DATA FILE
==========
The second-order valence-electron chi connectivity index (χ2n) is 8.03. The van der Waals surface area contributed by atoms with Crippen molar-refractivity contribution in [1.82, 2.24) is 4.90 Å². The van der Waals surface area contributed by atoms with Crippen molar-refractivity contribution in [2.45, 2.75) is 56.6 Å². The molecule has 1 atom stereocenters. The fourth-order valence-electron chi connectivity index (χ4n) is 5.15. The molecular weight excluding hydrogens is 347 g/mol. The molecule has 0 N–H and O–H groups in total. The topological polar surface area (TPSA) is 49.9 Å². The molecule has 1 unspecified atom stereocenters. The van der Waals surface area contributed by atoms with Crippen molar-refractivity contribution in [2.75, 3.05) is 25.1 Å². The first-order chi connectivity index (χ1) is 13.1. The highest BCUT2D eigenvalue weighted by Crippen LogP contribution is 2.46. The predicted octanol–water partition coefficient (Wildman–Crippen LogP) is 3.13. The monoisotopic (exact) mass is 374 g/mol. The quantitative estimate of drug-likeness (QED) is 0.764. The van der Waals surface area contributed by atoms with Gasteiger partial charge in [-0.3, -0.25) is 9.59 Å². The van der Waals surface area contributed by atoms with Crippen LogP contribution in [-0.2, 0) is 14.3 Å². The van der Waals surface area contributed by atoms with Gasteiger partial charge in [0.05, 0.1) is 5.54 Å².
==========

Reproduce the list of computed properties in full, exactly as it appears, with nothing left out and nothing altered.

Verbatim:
The second-order valence-electron chi connectivity index (χ2n) is 8.03. The van der Waals surface area contributed by atoms with Crippen molar-refractivity contribution in [1.82, 2.24) is 4.90 Å². The van der Waals surface area contributed by atoms with Crippen molar-refractivity contribution in [2.45, 2.75) is 56.6 Å². The molecule has 1 atom stereocenters. The fourth-order valence-electron chi connectivity index (χ4n) is 5.15. The molecular weight excluding hydrogens is 347 g/mol. The molecule has 0 N–H and O–H groups in total. The topological polar surface area (TPSA) is 49.9 Å². The molecule has 1 unspecified atom stereocenters. The van der Waals surface area contributed by atoms with Crippen molar-refractivity contribution in [2.75, 3.05) is 25.1 Å². The first-order chi connectivity index (χ1) is 13.1. The highest BCUT2D eigenvalue weighted by Crippen LogP contribution is 2.46. The predicted octanol–water partition coefficient (Wildman–Crippen LogP) is 3.13. The monoisotopic (exact) mass is 374 g/mol. The quantitative estimate of drug-likeness (QED) is 0.764. The van der Waals surface area contributed by atoms with Gasteiger partial charge in [-0.3, -0.25) is 9.59 Å². The van der Waals surface area contributed by atoms with Crippen LogP contribution in [-0.2, 0) is 14.3 Å². The van der Waals surface area contributed by atoms with Gasteiger partial charge in [0.05, 0.1) is 5.54 Å².